Shakespeare’s Sublime Pathos: Person, Audience, Language breaks new ground in providing a sustained, demystifying treatment of its subject and looking for answers to basic questions regarding the creation, experience, aesthetics and philosophy of Shakespearean sublimity. More specifically, it explores how Shakespeare generates experiences of sublime pathos, for which audiences have been prepared by the sublime ethos described in the companion volume, Shakespeare’s Sublime Ethos. To do so, it examines Shakespeare’s model of mutualistic character, in which "entangled" language brokers a psychic communion between fictive persons and real-life audiences and readers. In the process, Sublime Critical platitudes regarding Shakespeare’s liberating ambiguity and invention of the human are challenged, while the sympathetic imagination is reinstated as the linchpin of the playwright’s sublime effects. As the argument develops, the Shakespearean sublime emerges as an emotional state of vulnerable exhilaration leading to an ethically uplifting openness towards others and an epistemologically bracing awareness of human unknowability. Taken together, Shakespeare’s Sublime Pathos and Shakespeare’s Sublime Ethos show how Shakespearean drama integrates matter and spirit on hierarchical planes of cognition and argue that, ultimately, his is an immanent sublimity of the here-and-now enfolding a transcendence which may be imagined, simulated or evoked, but never achieved.
Table of Contents
Aims and "ethos"
Plan of the work
Chapter 1. The Conundrum of Character, the Sublime Mistook
Ambiguity, realism, sublimity
Ambiguity, freedom, sublimity
Chapter 2. Hollow Men
Liberal humanist character
The moral core
Freedom of choice?
Chapter 3. Sympathetic Imagination
Sympathy and imagination
Psychology and phantasia
Chapter 4. Language of Passion
Cause and effect
Thought in progress
Entangled, obscure, baroque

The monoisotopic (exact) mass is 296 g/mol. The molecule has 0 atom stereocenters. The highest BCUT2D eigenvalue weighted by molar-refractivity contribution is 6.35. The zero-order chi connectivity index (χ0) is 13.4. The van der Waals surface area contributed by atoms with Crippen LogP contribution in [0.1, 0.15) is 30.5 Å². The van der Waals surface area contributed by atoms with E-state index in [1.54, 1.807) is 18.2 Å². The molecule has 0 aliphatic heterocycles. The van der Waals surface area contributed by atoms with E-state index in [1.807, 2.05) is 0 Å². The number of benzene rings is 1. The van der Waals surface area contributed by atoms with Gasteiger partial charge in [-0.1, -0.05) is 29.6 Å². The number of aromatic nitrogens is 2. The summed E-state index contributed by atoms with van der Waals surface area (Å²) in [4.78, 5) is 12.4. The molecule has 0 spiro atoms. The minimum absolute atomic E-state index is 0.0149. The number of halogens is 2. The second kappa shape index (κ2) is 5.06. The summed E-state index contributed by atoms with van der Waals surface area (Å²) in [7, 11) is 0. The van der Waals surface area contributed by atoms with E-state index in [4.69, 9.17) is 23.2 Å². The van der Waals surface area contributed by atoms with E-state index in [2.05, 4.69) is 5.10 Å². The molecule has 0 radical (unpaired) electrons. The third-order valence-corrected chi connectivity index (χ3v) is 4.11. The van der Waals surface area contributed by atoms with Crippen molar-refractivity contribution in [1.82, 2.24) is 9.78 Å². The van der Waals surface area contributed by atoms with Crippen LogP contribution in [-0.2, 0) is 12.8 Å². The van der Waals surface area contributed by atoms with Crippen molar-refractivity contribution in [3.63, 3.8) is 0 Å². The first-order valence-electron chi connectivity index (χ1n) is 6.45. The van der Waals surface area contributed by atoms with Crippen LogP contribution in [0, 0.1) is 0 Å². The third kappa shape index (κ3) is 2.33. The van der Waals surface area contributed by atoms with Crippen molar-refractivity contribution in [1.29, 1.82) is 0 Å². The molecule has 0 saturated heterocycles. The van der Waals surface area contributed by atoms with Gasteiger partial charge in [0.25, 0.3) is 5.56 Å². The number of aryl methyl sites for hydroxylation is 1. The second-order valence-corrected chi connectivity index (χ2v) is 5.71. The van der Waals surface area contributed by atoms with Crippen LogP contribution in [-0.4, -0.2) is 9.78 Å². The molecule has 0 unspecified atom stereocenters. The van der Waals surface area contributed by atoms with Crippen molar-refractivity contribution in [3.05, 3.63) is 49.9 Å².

Chapter 5. The Mutualist’s Dividend
Going mad with Shakespeare
"The sticking place"
The Shakespearean sublime
Letting in the daylight
Jonathan P. A. Sell is Professor of English Literature at the Universidad de Alcalá, Spain. He holds degrees from the universities of Oxford, London and Alcalá, and his main fields of research are early modern and contemporary literature. He has written numerous articles and several books, including Rhetoric and Wonder in English Travel Writing, 1560–1613 (2006), Allusion, Identity and Community (2012) and Conocer a Shakespeare (Getting to Know Shakespeare, (2012).
"Complex, far-ranging, at times dazzling, there is nothing really comparable to the sweep of this work"
--Clark Hulse, University of Illinois at Chicago
"This is a magnum opus in every sense of the word […] A thorough, indeed breath-takingly thorough knowledge of Shakespearean writing is everywhere in evidence"
--Andrew Hiscock, Bangor University
"Taken together, then, these two works on Shakespeare’s sublime [Shakespeare’s Sublime Ethos and Shakespeare’s Sublime Pathos] represent an outstanding contribution not only to Shakespeare studies, but more broadly to intellectual history. In seeking to make intelligible the seemingly inexplicable, Sell has succeeded in revealing the secrets of the apparent magic of the sublime."
--Rocío G. Sumillera, Universidad de Granada